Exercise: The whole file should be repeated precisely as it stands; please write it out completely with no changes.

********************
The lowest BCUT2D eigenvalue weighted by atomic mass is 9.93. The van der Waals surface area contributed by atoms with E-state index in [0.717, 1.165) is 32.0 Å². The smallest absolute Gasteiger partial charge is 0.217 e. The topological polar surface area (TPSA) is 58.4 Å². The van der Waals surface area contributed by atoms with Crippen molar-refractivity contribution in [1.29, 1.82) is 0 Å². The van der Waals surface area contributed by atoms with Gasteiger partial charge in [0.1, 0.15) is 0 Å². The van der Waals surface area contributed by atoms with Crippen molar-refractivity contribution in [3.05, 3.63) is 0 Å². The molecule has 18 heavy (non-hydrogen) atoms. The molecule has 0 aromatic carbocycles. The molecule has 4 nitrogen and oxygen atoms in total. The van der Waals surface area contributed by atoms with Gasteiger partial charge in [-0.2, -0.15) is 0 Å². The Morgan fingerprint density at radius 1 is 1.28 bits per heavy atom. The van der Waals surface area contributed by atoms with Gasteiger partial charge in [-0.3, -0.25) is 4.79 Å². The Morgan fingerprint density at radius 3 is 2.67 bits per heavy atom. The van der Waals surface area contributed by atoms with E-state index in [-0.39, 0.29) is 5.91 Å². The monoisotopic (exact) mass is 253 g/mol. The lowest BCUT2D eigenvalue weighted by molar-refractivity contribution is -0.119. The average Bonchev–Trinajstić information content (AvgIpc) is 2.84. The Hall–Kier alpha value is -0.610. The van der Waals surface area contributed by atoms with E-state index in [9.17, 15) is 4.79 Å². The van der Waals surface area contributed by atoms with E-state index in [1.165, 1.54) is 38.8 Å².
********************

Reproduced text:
The lowest BCUT2D eigenvalue weighted by atomic mass is 9.93. The van der Waals surface area contributed by atoms with E-state index in [0.717, 1.165) is 32.0 Å². The smallest absolute Gasteiger partial charge is 0.217 e. The topological polar surface area (TPSA) is 58.4 Å². The van der Waals surface area contributed by atoms with Crippen molar-refractivity contribution in [1.29, 1.82) is 0 Å². The van der Waals surface area contributed by atoms with Gasteiger partial charge in [0.1, 0.15) is 0 Å². The van der Waals surface area contributed by atoms with Crippen molar-refractivity contribution in [3.05, 3.63) is 0 Å². The molecule has 18 heavy (non-hydrogen) atoms. The molecule has 0 aromatic carbocycles. The molecule has 4 nitrogen and oxygen atoms in total. The van der Waals surface area contributed by atoms with Gasteiger partial charge in [-0.2, -0.15) is 0 Å². The Morgan fingerprint density at radius 1 is 1.28 bits per heavy atom. The van der Waals surface area contributed by atoms with Gasteiger partial charge in [-0.3, -0.25) is 4.79 Å². The Morgan fingerprint density at radius 3 is 2.67 bits per heavy atom. The van der Waals surface area contributed by atoms with E-state index in [-0.39, 0.29) is 5.91 Å². The monoisotopic (exact) mass is 253 g/mol. The lowest BCUT2D eigenvalue weighted by molar-refractivity contribution is -0.119. The average Bonchev–Trinajstić information content (AvgIpc) is 2.84. The Hall–Kier alpha value is -0.610. The van der Waals surface area contributed by atoms with E-state index in [9.17, 15) is 4.79 Å². The van der Waals surface area contributed by atoms with E-state index in [1.165, 1.54) is 38.8 Å².